It’s not uncommon for a contractor to have to hire in an item of plant for a job. No contractor will have every single item of plant that they need and it is usually more cost-effective to hire in an item of plant that will only be used once than it is to buy that item of plant.
However, the hirer will almost always insist that whoever is hiring the item of plant from them arranges insurance cover on it via a hired-in plant insurance policy. This insurance policy will cover the item of plant against losses due to theft or damage. It will also cover any continuing hire charges that the contractor is liable to pay under the hire contract.
Even if the hirer offers a damage waiver, it can still make sense to have your own insurance covering any construction plant that you hire.
Theft of plant
Plant worth £70 million is being stolen in the UK each year, and it’s estimated that when the associated costs of the thefts, including the disruption to construction projects and increased insurance premiums are taken into account, construction plant theft is costing the UK construction sector £800 million per year.
There are two reasons that the theft of construction plant is so common.
First, it’s easy to steal. Construction plant tends to be fairly portable because it’s designed to be easy to move it between sites. And construction sites aren’t usually as secure as a fully alarmed warehouse or factory, so stealing plant from a construction site is a lot easier to do.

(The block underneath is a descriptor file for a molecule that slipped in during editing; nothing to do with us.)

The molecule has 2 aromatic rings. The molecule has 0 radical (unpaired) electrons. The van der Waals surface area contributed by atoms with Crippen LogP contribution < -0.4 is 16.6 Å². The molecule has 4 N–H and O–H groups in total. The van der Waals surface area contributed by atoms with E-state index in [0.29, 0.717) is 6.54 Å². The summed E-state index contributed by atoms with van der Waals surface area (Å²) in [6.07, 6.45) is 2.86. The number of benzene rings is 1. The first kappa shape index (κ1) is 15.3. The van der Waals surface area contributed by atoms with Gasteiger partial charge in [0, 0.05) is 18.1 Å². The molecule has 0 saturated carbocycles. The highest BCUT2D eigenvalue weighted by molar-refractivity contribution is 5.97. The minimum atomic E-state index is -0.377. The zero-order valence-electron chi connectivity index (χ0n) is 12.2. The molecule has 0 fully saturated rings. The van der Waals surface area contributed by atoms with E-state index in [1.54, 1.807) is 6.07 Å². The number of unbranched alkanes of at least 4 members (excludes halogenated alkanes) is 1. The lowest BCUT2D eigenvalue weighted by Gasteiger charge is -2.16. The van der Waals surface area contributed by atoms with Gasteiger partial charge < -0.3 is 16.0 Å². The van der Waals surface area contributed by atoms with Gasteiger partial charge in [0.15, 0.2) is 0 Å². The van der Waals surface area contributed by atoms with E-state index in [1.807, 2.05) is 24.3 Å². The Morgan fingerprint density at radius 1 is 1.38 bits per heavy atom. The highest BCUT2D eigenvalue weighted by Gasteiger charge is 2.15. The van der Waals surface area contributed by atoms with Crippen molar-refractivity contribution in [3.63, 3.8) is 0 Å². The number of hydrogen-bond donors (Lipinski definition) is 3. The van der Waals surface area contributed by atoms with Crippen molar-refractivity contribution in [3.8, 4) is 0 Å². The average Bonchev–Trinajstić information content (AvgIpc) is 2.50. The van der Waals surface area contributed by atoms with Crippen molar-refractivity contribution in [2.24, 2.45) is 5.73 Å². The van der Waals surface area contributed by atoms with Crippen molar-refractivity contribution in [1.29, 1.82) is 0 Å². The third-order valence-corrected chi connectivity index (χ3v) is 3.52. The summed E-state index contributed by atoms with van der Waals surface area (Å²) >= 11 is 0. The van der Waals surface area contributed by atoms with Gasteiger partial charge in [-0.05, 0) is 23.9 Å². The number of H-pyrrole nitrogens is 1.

Second, it’s easy to sell stolen construction plant as there’s a ready-made black market for it. A lot of construction plant theft is believed to be undertaken by organised criminal gangs who are often stealing plant to order with much of it being exported.
Hired-in plant insurance covers any hired-in plant against theft losses, although you should always check your policy to see whether there are any policy conditions that require certain minimum levels of security when the plant is on site. More expensive items of plant may need to be fitted with tracking devices, for instance.
Damage to plant
Construction sites are hazardous environments and so damage to plant is a real risk. The sites are also often in the open, so weather-related damage is a consideration.
A hired-in plant insurance policy will cover any damage to the plant that you have hired, although it will not cover that plant against mechanical breakdown.
Continuing hire charges
If any hired-in plant is damaged or stolen, you’ll usually be liable to continue paying the hire charges for the item in question, even if it is no longer available for use.
These continuing hire charges are covered by a hired-in plant insurance policy.
Items of plant in transit
As well as being at risk of loss or damage when it is on site, construction plant is at risk when it is in transit. Hired-in plant insurance covers the plant whether it is in transit or on site.
Own insurance v hirer’s waiver
Some hirers will offer you a waiver and many contractors will rely on that rather than buying their own insurance, but there are two reasons that this is not always the best option.
First, the hirer’s waiver may only cover a limited range of risks, and may not cover accidental damage to the plant. Having your own insurance may mean that you have more protection.
Second, it may be cheaper to insure any hired-in plant yourself, particularly if you are hiring plant on a regular basis. An annual policy that covers all of the plant that you hire during the year will usually work out cheaper than buying waivers from the hirer each time you hire anything.